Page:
American Community Survey, 2010-2014 [United States]: Public Use Microdata Sample: Artist Extract (ICPSR 36372)
The American Community Survey (ACS) is an ongoing statistical survey that samples a small percentage of the population every year -- giving communities the information they need to plan investments and services. The 5-year public use microdata sample (PUMS) for 2010-2014 is a subset of the 2010-2014 ACS sample. It contains the same sample as the combined PUMS 1-year files for 2010, 2011, 2012, 2013 and 2014. This data collection provides a person-level subset of 127,392 respondents whose occupations were coded as arts-related in the 2010-2014 ACS PUMS.
The 2010-2014 PUMS is the sixth 5-year file published by the ACS. This data collection contains five years of data for the population from households and the group quarters (GQ) population. The GQ population and population from households are all weighted to agree with the ACS counts which are an average over the five year period (2010-2014). The ACS sample was selected from all counties across the nation.
The ACS provides social, housing, and economic characteristics for demographic groups covering a broad spectrum of geographic areas in the United States and Puerto Rico. Demographic variables include sex, age, relationship of person to the selected respondent, race, and Hispanic origin. Social characteristics variables include school enrollment, educational attainment, marital status, fertility, grandparents caring for children, veteran status, type of disability, health insurance, place of birth, United States citizenship status, year of entry, year of naturalization, language spoken at home, and ancestry. Variables focusing on economic characteristics include employment status, commuting to work, occupation, industry, class of worker, income and benefits, and poverty status.
The public-use data files in this collection are available for access by the general public. Access does not require affiliation with an ICPSR member institution.
WARNING: This study is over 150MB in size and may take several minutes to download on a typical internet connection.
United States Department of Commerce. Bureau of the Census. American Community Survey, 2010-2014 [United States]: Public Use Microdata Sample: Artist Extract. ICPSR36372-v1. Ann Arbor, MI: Inter-university Consortium for Political and Social Research [distributor], 2016-02-29. https://doi.org/10.3886/ICPSR36372.v1
Persistent URL: https://doi.org/10.3886/ICPSR36372.v1
Scope of Study
Geographic Coverage: Alabama, Alaska, Arizona, Arkansas, California, Colorado, Connecticut, Delaware, District of Columbia, Florida, Georgia, Hawaii, Idaho, Illinois, Indiana, Iowa, Kansas, Kentucky, Louisiana, Maine, Maryland, Massachusetts, Michigan, Minnesota, Mississippi, Missouri, Montana, Nebraska, Nevada, New Hampshire, New Jersey, New Mexico, New York (state), North Carolina, North Dakota, Ohio, Oklahoma, Oregon, Pennsylvania, Rhode Island, South Carolina, South Dakota, Tennessee, Texas, United States, Utah, Vermont, Virginia, Washington, West Virginia, Wisconsin, Wyoming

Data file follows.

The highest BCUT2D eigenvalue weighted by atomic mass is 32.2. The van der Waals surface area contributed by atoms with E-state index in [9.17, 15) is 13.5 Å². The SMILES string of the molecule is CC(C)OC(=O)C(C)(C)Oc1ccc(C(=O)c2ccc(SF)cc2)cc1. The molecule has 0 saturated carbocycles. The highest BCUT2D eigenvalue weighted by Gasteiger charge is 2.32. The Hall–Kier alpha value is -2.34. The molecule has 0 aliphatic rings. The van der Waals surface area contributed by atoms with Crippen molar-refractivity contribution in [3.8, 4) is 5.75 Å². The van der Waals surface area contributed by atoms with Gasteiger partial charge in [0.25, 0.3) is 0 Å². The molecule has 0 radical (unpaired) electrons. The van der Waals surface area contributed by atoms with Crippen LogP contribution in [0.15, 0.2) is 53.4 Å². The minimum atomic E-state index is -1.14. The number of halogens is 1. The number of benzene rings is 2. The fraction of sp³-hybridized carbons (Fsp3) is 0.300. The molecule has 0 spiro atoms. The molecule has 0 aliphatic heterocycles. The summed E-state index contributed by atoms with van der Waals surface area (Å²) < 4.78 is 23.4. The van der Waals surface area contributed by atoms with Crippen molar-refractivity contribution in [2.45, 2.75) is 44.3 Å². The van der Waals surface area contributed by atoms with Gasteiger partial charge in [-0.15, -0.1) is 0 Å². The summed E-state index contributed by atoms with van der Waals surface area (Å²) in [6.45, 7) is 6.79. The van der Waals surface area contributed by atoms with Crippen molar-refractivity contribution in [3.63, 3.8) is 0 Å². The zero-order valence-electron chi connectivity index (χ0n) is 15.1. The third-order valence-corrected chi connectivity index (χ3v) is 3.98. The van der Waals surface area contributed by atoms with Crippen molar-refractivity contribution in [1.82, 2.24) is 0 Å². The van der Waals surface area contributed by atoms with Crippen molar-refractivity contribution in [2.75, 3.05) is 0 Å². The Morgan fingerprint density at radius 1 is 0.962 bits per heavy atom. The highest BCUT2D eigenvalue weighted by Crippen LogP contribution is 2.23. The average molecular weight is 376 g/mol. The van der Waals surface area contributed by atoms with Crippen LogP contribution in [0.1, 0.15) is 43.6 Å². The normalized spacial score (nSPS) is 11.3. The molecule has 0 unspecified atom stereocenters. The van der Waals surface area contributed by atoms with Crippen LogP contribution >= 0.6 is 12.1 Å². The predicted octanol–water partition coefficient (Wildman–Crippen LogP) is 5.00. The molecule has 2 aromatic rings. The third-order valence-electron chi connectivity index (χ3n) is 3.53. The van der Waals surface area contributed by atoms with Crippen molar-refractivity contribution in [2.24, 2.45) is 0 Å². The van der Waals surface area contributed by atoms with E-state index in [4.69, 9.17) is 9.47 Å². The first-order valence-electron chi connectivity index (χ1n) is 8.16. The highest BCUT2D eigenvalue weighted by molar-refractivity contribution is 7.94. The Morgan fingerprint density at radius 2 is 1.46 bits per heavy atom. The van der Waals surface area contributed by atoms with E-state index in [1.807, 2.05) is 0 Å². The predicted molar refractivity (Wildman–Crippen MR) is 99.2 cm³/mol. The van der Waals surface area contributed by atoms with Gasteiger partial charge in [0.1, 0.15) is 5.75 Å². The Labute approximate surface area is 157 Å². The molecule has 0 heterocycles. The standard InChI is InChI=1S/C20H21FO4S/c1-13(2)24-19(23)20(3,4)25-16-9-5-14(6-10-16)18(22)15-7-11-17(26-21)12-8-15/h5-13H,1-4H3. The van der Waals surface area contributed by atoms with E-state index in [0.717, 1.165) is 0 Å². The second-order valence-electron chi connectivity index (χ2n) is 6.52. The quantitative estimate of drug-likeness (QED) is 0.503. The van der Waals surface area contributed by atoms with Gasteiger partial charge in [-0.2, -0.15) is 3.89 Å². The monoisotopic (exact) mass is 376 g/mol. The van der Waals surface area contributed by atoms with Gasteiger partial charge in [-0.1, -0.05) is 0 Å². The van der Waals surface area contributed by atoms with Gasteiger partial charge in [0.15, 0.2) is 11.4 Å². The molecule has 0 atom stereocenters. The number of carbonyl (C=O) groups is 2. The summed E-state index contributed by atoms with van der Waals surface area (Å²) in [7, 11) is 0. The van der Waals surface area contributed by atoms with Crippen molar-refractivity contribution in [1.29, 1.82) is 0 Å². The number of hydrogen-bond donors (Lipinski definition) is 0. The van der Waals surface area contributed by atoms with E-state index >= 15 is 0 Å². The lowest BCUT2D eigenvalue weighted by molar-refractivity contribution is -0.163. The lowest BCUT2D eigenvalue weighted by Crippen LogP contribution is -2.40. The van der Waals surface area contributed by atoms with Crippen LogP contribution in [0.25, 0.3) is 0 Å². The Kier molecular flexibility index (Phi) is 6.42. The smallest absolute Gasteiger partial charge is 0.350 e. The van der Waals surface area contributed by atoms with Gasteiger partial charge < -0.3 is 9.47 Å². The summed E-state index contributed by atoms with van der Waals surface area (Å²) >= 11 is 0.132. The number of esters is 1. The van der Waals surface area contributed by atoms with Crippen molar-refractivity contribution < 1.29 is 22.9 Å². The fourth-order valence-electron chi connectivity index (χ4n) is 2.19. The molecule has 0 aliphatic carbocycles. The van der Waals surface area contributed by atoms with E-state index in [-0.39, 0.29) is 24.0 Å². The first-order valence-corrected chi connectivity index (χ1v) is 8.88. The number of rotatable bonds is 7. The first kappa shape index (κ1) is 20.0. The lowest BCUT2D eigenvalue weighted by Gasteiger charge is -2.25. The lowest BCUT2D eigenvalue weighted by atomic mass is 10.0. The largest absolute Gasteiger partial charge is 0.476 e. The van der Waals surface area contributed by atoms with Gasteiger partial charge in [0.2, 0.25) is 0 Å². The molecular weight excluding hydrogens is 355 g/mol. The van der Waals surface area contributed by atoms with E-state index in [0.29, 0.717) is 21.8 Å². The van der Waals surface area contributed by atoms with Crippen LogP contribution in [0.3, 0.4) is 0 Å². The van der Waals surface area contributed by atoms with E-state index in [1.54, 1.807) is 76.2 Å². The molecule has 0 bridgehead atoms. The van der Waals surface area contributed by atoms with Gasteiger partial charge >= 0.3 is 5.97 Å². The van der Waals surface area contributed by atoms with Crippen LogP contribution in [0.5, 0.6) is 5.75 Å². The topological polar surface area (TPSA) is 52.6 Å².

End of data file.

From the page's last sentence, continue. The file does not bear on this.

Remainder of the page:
This data collection does not contain records for people in Puerto Rico.
Users are strongly encouraged to read all documentation including sampling, sampling errors, weights, and imputation prior to analyzing the data. Documentation is available for download with this collection.
Occasionally, response categories used in the ACS data files must change. This may cause a multi-year PUMS file to carry two or more variables to replace the original single variable seen in the 1-year PUMS. This happens because of changes in the classification systems used for analysis of the economy as well as changes in the detailed race, ancestry, place of birth codes and definitions of Public Use Microdata Areas (PUMAs).
The 2010-2014 5-year PUMS has seventeen sets of dual variables since many detailed variables were revised for the 2012 data products. For a complete list of the dual variables, see the Readme document for the 2010-2014 5-year PUMS and the PUMS Data Dictionary for more information on these variables.
The smallest geographic unit that is identified is the Public Use Microdata Area (PUMA), which is based on a population size of initially around 100,000 or more. There are two sets of PUMAs on the 2010-2014 ACS PUMS. PUMS records from 2010 through 2011 have PUMA codes which were created from the 2000 Census 5 percent PUMS data files. PUMS records from 2012 and later have PUMA codes based on the 2010 Census data. The older records do not have the 2010 PUMA codes, while the 2012 and later records do not have the 2000-based 5 percent PUMA codes. This avoids the risk of disclosure of the location of individual housing units or group quarters.
This data collection includes a verification file that provides estimates for selected characteristics provided to assist data users in determining if they are correctly using the weights to compute estimates. Some of these estimates may be different from the estimates for the same characteristics published in the American FactFinder. Users can find the verification file in the Technical User Guide. For an explanation of these differences, please refer to the "Accuracy of the Data" section of the Technical User Guide.